The EU has agreed to offer the UK a Brexit “flextension” up to 31 January 2020, European Council President Donald Tusk said on Monday — a move that could help PM Boris Johnson in his quest for fresh elections.
It means Britain will not leave the EU on Thursday, as originally agreed, prolonging the saga of its withdrawal.
Johnson repeatedly said Brexit would happen on October 31 “do or die” but earlier this month he was forced by opponents to request an extension.
“The EU27 has agreed that it will accept the UK’s request for a Brexit flextension until 31 January 2020,” Tusk said of the idea of a “flexible extension”, which means Britain could go earlier if its parliament can ratify the divorce bill.
The parliament will vote on Monday evening on whether to allow Johnson to hold the election he says is necessary to resolve the Brexit deadlock.
Without a majority in parliament, Johnson needs the support of opposition parties.
He needs a two-thirds majority in the House of Commons in order to override the Fixed Term Parliament Act, passed by the Conservative-Liberal Democrat coalition in 2010.
The bill was designed to ensure stability by taking away the power of the incumbent government to call elections on a date of their choice, setting the parliamentary term to five years.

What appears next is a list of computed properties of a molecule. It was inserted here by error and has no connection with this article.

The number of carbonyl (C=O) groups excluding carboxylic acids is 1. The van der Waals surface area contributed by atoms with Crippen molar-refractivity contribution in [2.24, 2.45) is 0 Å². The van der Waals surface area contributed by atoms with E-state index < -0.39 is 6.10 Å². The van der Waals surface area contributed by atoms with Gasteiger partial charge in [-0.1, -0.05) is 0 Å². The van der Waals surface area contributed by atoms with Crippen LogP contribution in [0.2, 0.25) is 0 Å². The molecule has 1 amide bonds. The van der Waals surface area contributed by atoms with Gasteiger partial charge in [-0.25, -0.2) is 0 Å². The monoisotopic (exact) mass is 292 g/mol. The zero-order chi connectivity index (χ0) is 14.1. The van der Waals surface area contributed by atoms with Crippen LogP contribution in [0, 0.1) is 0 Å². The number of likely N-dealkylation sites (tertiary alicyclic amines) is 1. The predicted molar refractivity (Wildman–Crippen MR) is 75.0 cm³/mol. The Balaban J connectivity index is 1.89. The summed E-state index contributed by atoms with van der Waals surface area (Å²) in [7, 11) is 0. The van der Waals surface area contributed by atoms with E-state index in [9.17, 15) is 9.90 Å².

Britain’s Labour party has ruled out supporting Johnson until the European Union agrees to extend the UK’s Brexit deadline until January 31, 2020.
Meanwhile, two other opposition parties in the UK – the Liberal Democrats and the Scottish National Party (SNP) have offered Johnson an easier route to fresh elections.
In a letter to Tusk, Jo Swinson, Liberal Democrat leader, said that if the EU grants an extension to January 31, 2020, they and the SNP will propose an amendment to the Fixed Term Parliament Act to hold an election on December 9.
As an amendment, the bill would only need a simple majority to pass, with the SNP and Liberal Democrats 51 MPs getting Johnson over the line without the need for Labour Party support.
It is unclear whether Johnson will be willing publicly commit to avoiding a no deal exit, however, as the UK prime minister has repeatedly stated that to do so undermines Britain’s negotiating strategy.